Hard drive encryption has been with us for quite some time. It is commonly used in commercial organisations, though apparently the MOD are less than keen, leading to embarrassing leaks of information. It should be seen as a positive security item, stopping all but the originating user being able to get at a document on a hard drive. Home users, though, are unlikely to understand its importance, or the requirement for backup.

Microsoft want you to store your documents on their cloud environment - OneDrive - rather than locally. The "free" version of Office will do nothing else. Rent Office 365, and MS throw in some OneDrive space. They let you have a little space for "free", but charge a monthly fee for sensible amounts. They used to have an "unlimited" option, but chopped this drastically about 5 years ago.

Documents on OneDrive are NOT encrypted, but passed across the internet in their native form, so if you don't want MS looking inside them, you'll need to encrypt them manually first with something like PGP. Just copying from an encrypted hard drive would decrypt it automatically before it left your machine.

Once the data is on their servers, Microsoft can analyse it at leisure, just as Google do with their Google Docs, Gmail, Android and Chromebook environments. They sell you and your information to advertisers. If you have spreadsheets of marriages and burials, as many of us do, expect to see more adverts for wedding venues and funeral directors. It doesn't matter whether you use Microsoft's browser or not, because they know the machine you are using and your identity.

Nevertheless, I personally wouldn't upload anything containing my full name, phone numbers, email, or postal address.
No need. They already HAVE all that. You ticked the box when you installed Microsoft software years ago.

It is in their financial interest to collect all this stuff, because advertisers pay them for it. They paid good money to have politicians sign your rights away, and they won't give up their main revenue stream.

By the way, the MS website now officially states "Microsoft account and internet connectivity required for setup for Windows 11 Home".

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Online andrewalston

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Re: Windows 11 has been announced
« Reply #24 on: Tuesday 29 June 21 19:08 BST (UK) »
Andrew,

I understand & agree with your comments.

Just for general info, despite having been in mechanical engineering rather than the computer industry I have been part of the Windows insider programme since the first test issue of Win 7 when it was just the front page without any other content - through Win 8 during its pre-release testing to the preview versions of Win 10 since 2014 up to the present.

Michael.

It seems that from today, the Win11 preview will be downloaded to Insiders just like other Insider builds, EVEN IF THE HARDWARE REQUIREMENTS ARE NOT MET.

That proves that there is no technical reason for the hardware requirements.

Once Win11 is actually released, if your box does not meet the requirements, you will have to reinstall Win10 (or something else).


Edit:
The first Insider build I tried failed claiming that Secure Boot was unavailable, which was true, but annoying.
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Offline Nick_Ips

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Re: Windows 11 has been announced
« Reply #25 on: Wednesday 30 June 21 08:56 BST (UK) »
Hard drive encryption has been with us for quite some time. It is commonly used in commercial organisations, though apparently the MOD are less than keen, leading to embarrassing leaks of information. It should be seen as a positive security item, stopping all but the originating user being able to get at a document on a hard drive. Home users, though, are unlikely to understand its importance, or the requirement for backup.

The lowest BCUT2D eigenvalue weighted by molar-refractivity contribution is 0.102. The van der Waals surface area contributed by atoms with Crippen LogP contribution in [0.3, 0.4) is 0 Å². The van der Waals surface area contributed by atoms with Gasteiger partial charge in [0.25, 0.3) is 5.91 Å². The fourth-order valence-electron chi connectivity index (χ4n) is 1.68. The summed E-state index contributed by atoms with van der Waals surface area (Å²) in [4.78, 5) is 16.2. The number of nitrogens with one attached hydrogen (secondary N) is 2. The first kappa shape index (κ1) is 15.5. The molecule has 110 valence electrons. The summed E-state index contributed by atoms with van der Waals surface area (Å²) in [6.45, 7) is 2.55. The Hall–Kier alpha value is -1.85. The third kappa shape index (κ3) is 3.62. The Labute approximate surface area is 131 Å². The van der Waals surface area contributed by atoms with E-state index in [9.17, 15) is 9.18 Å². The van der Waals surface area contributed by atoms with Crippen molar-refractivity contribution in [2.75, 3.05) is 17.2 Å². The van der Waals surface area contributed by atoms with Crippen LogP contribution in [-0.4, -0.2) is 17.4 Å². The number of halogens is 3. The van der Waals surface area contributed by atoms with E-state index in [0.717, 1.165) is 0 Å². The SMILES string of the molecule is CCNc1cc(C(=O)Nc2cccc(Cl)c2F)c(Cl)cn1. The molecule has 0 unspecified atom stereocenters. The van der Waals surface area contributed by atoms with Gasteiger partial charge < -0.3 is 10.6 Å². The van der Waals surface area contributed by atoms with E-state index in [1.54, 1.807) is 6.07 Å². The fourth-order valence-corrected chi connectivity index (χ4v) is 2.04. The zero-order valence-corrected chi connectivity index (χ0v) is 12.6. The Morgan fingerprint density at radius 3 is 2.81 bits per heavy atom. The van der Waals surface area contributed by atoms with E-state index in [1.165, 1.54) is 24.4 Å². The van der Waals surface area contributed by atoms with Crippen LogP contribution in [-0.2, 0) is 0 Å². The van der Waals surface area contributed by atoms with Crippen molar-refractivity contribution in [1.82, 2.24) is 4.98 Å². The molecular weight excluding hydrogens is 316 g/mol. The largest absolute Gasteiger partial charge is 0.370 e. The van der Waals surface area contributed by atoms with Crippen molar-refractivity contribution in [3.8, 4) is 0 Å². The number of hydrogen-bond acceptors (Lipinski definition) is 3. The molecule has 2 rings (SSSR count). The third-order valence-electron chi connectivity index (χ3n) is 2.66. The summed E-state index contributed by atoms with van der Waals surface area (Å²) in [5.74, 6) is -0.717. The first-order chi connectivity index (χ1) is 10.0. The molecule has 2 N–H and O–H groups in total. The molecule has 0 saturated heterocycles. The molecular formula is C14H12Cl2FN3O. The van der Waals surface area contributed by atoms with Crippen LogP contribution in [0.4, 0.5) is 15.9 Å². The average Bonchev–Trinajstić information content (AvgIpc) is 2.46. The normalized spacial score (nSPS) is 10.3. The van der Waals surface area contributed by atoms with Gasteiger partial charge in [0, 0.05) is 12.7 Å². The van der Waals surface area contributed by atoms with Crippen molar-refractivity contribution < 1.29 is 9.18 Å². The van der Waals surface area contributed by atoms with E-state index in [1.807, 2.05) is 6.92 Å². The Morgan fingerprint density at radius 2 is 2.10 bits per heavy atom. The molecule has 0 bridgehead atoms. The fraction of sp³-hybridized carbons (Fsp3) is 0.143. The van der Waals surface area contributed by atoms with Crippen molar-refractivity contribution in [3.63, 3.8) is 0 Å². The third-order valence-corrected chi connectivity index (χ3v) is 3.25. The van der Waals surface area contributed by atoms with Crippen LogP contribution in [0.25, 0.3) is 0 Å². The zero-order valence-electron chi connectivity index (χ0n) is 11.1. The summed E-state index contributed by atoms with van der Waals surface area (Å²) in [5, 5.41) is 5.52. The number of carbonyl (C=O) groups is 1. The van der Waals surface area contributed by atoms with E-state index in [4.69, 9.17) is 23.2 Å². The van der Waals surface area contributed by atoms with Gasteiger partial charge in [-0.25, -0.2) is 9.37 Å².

I'm not sure it is a lack of understanding, more a case of not seeing the relevance. For business/work purposes, or where you otherwise take a laptop out and about with you, then it makes a lot of sense to password protect and encrypt everything in case the device is lost or stolen.  But for home laptops or desktops that rarely (or never) leave the house then encryption doesn't really add a great deal.

If someone has broken into your home and has physical access to the device then they are very likely to have free access to many other items in the home thah are more valuable or sensitive than the contents of your hard disk.  If the device is switched on and connected to the internet, and is vulnerable to remote access, then encryption is not going to stop people accessing your information because, as you also pointed out, just copying from an encrypted hard drive would decrypt it automatically before it left your machine.

Meanwhile there is not just the issue I mentioned already about data recovery, but also an overhead (however small) in operating the encryption/decryption function.  Given Window's penchant for slowing computers down until they are unusable, that overhead is just one more thing than many users could do without.  ;)

The need to back up is of course not well followed by many people.  Whilst I use a batch file on my family history/personal finance PC to do regular backups of working files and folders through the day, and always before shutting down (in case of grinding crunching noises when starting up next time :o), I would see that as being highly atypical... possibly to the point of obsessive.  ;D

For those people who aren't so diligent when it comes to backing up, encryption of their disks will add a further barrier to the chances of them being able to recover their precious data when something goes wrong.

There should at least be an option to switch encryption off, even if it defaults to 'on' during installation.

Nevertheless, I personally wouldn't upload anything containing my full name, phone numbers, email, or postal address.
No need. They already HAVE all that. You ticked the box when you installed Microsoft software years ago.

Oh no they don't.  ;)

Offline Michael J

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Re: Windows 11 has been announced
« Reply #26 on: Wednesday 30 June 21 10:36 BST (UK) »
Andrew,

According to the MS blog it's only TPM 2.0 and the CPU family model that are not being enforced for insiders and warn that if you have any problems you will be moved to the release preview channel & have to re-install Win 10.

MS tell me 'your PC does not meet the minimum hardware requirements' and 'there may be issues & bugs that impact your experience'  so as I moved to the release preview channel some time ago I think I will not be trying Win 11 just yet.

Michael.

Added: My cpu is Intel 6th generation; the preview could run on Intel 7th generation but 8th generation is better.

Also, MS have acknowledged the feedback that the Health check doesn't give enough information so are looking into improving it.